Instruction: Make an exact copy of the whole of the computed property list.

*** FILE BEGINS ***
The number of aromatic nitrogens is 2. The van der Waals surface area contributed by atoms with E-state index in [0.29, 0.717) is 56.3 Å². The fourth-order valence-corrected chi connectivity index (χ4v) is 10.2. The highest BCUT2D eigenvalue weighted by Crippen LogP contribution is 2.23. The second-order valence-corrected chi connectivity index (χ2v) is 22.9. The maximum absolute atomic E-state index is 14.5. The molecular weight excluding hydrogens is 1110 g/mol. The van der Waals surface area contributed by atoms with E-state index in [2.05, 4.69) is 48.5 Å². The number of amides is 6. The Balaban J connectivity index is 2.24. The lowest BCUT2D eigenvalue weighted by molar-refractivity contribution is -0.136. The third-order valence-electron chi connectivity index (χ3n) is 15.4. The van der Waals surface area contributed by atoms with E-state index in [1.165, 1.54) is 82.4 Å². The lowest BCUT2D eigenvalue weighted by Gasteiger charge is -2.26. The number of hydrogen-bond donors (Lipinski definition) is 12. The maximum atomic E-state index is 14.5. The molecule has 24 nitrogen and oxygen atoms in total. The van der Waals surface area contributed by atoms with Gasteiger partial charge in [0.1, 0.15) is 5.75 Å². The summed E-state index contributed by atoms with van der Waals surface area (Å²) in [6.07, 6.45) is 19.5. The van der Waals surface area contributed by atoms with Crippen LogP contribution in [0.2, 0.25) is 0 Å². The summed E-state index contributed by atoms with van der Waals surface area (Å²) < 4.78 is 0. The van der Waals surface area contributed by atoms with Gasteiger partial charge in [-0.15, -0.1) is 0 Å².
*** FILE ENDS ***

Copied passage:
The number of aromatic nitrogens is 2. The van der Waals surface area contributed by atoms with E-state index in [0.29, 0.717) is 56.3 Å². The fourth-order valence-corrected chi connectivity index (χ4v) is 10.2. The highest BCUT2D eigenvalue weighted by Crippen LogP contribution is 2.23. The second-order valence-corrected chi connectivity index (χ2v) is 22.9. The maximum absolute atomic E-state index is 14.5. The molecular weight excluding hydrogens is 1110 g/mol. The van der Waals surface area contributed by atoms with E-state index in [2.05, 4.69) is 48.5 Å². The number of amides is 6. The Balaban J connectivity index is 2.24. The lowest BCUT2D eigenvalue weighted by molar-refractivity contribution is -0.136. The third-order valence-electron chi connectivity index (χ3n) is 15.4. The van der Waals surface area contributed by atoms with E-state index in [1.165, 1.54) is 82.4 Å². The lowest BCUT2D eigenvalue weighted by Gasteiger charge is -2.26. The number of hydrogen-bond donors (Lipinski definition) is 12. The maximum atomic E-state index is 14.5. The molecule has 24 nitrogen and oxygen atoms in total. The van der Waals surface area contributed by atoms with Gasteiger partial charge in [0.1, 0.15) is 5.75 Å². The summed E-state index contributed by atoms with van der Waals surface area (Å²) in [6.07, 6.45) is 19.5. The van der Waals surface area contributed by atoms with Crippen LogP contribution in [0.2, 0.25) is 0 Å². The summed E-state index contributed by atoms with van der Waals surface area (Å²) < 4.78 is 0. The van der Waals surface area contributed by atoms with Gasteiger partial charge in [-0.15, -0.1) is 0 Å².